How did the planet Saturn get its iconic set of rings? According to a recent academic study, it may have been due to losing one of its many moons.
The findings of this study, published in the peer-reviewed academic journal Science, shed light on the possible origins of one of the solar system's most iconic features.
If you like it then you should have put a ring on it: How Saturn got its rings
The fact that a planet has a series of rings around it isn't too out of the ordinary. While Earth and its closest planetary neighbors, Venus and Mars, all lack any rings whatsoever, this isn't the case for all planets in the solar system. In particular, the four gas giants in our solar system, Jupiter, Saturn, Uranus and Neptune, all have rings.
The rings themselves are just accumulations of rocks, ice and other debris caught in the planet's orbit.
But despite this, not all ring systems are created equal. In particular, Neptune and Jupiter have relatively simple ring systems. But Saturn's rings are far more extensive and complex. They are absolutely enormous, surrounding the entirety of the gas giant - which itself is already a massive gas giant second in size only to Jupiter. And even then, the rings still stretch out tens if not hundreds of thousands of kilometers.
They were first known to have been witnessed all the way back in 1610 by Galileo Galilee, and ever since then, they have been one of the most iconic symbols of space and the greater cosmos.
Despite this, it may be surprising to some that the rings of Saturn aren't that old. At just around 100 million years old, at a cosmic scale, these rings are still relatively young.
For context, sharks have existed in Earth's waters for 400 million years, four times as long as the rings of Saturn have.
So how did something so absolutely massive and complex in size and scope like Saturn's rings form?
Well, there were a few possibilities. Perhaps they were a byproduct of planetary formation, with ice and rock debris getting caught up in the orbit? Maybe an asteroid impact resulted in the formation of a sufficient amount of debris that it formed into the rings?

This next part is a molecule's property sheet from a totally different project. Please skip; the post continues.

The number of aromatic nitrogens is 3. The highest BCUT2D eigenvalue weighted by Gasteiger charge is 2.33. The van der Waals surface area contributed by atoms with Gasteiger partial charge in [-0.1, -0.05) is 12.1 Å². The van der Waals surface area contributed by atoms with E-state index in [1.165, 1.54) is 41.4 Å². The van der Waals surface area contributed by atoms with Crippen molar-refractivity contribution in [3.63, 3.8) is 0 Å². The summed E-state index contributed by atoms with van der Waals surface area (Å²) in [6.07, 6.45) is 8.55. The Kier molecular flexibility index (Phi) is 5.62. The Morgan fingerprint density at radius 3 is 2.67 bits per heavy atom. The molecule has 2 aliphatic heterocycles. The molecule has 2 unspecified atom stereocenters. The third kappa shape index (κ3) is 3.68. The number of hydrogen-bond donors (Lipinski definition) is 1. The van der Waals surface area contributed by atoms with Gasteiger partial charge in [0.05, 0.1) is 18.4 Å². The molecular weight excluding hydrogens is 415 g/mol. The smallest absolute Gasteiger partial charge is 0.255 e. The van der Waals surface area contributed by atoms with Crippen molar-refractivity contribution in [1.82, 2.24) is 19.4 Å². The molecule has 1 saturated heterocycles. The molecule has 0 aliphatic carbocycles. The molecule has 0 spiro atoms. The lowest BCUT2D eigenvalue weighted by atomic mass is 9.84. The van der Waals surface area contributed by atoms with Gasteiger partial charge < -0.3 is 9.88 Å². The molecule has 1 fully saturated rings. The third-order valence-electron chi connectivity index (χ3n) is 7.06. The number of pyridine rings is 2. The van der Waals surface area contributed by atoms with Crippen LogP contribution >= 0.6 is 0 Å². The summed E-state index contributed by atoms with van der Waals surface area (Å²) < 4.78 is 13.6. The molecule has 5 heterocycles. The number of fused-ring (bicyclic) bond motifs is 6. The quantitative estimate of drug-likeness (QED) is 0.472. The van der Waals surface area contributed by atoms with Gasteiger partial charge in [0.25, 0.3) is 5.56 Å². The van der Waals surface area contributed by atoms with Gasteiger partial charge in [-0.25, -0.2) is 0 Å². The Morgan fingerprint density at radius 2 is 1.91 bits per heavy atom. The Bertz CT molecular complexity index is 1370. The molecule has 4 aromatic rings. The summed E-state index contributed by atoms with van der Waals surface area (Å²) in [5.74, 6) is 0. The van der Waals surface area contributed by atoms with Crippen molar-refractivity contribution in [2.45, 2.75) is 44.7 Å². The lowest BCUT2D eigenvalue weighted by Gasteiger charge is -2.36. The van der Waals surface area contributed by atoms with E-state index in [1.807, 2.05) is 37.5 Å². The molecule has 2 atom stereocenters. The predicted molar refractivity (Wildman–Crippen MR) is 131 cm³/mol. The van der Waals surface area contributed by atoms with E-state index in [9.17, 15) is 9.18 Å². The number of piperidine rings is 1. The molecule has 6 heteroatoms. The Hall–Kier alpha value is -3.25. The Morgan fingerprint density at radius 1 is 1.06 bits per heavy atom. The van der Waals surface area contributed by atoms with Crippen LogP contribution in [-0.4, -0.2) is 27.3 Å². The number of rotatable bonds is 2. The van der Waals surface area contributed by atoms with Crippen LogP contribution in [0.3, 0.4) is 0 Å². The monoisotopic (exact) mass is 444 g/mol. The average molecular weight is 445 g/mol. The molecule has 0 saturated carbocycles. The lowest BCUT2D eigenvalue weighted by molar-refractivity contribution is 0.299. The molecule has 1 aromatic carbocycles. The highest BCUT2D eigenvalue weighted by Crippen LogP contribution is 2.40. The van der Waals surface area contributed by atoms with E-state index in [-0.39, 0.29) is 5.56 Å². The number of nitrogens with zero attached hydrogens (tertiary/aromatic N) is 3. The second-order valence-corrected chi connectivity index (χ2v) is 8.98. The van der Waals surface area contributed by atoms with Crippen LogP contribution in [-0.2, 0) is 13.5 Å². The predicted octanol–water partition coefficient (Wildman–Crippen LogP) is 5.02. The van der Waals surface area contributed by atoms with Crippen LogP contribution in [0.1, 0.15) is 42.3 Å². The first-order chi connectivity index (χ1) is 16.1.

But these theories don't hold water. This is true for a few reasons, but a big part of it is Saturn's angle.
The rings of Saturn are already evidence that the gas giant spins while tilted, specifically at an angle of 26.7 degrees.
Now, as for why this tilt exists, scientists have theories. Specifically, it is widely thought that it is due to gravitational influence from its neighbor, Neptune.
So how does this matter regarding the formation of Saturn's rings?
Essentially, scientists figured out that yes, Saturn and Neptune once were synchronized, meaning Saturn was trapped in synchronization with Neptune. However, the planet has since escaped. So what happened?
Saturn, like many planets in the solar system, has a whole host of different moons. In particular, Saturn possesses 83 different moons.
But after parsing through data from NASA's Cassini spacecraft, which was sent to study Saturn and its rings back in 1997, the scientists behind this new study have discovered that Saturn may have in fact once had an 84th moon.
Dubbed "Chrysalis" by the scientists, the study posits that this hypothetical 84th Saturnine moon was one of the many moons drifting along the cosmos alongside Saturn, with its own gravitational influence helping keep its orbit in synch with Neptune's.
Then one day, this stopped working. Most likely, Chrysalis became unstable and came too close to Saturn. The subsequent gravitational pull it experienced resulted in a catastrophic scenario, with the moon being ripped apart.
What was left of the moon then became the rings, the study posits. But this also resulted in Saturn being separated from Neptune's orbit, too, creating the planet we know today.
But how plausible is this? Can a ripped-apart Moon really have enough mass and material to form such a massive ring system? Absolutely.
For instance, consider asteroids. The solar system is filled with well over one million different asteroids, each of varying sizes. Some are just a few meters in size, while others like Ceres are so massive that they are considered minor planets.
But say you combine all the asteroids in the solar system together. How much mass would this newly formed asteroid conglomeration have?
The answer is that according to NASA, Earth's Moon would still be more massive.
Earth's Moon is big in its own right, but in terms of other moons in the solar system, it's far from the biggest. Both Saturn and Jupiter are in possession of moons far larger than Earth's. In fact, the moons of Ganymede (from Jupiter) and Titan (from Saturn) are both bigger than the first planet in the solar system, Mercury.
This means that moon sizes can vary, and it is very possible that this hypothetical moon of Chrysalis was large enough to give Saturn the rings it has today.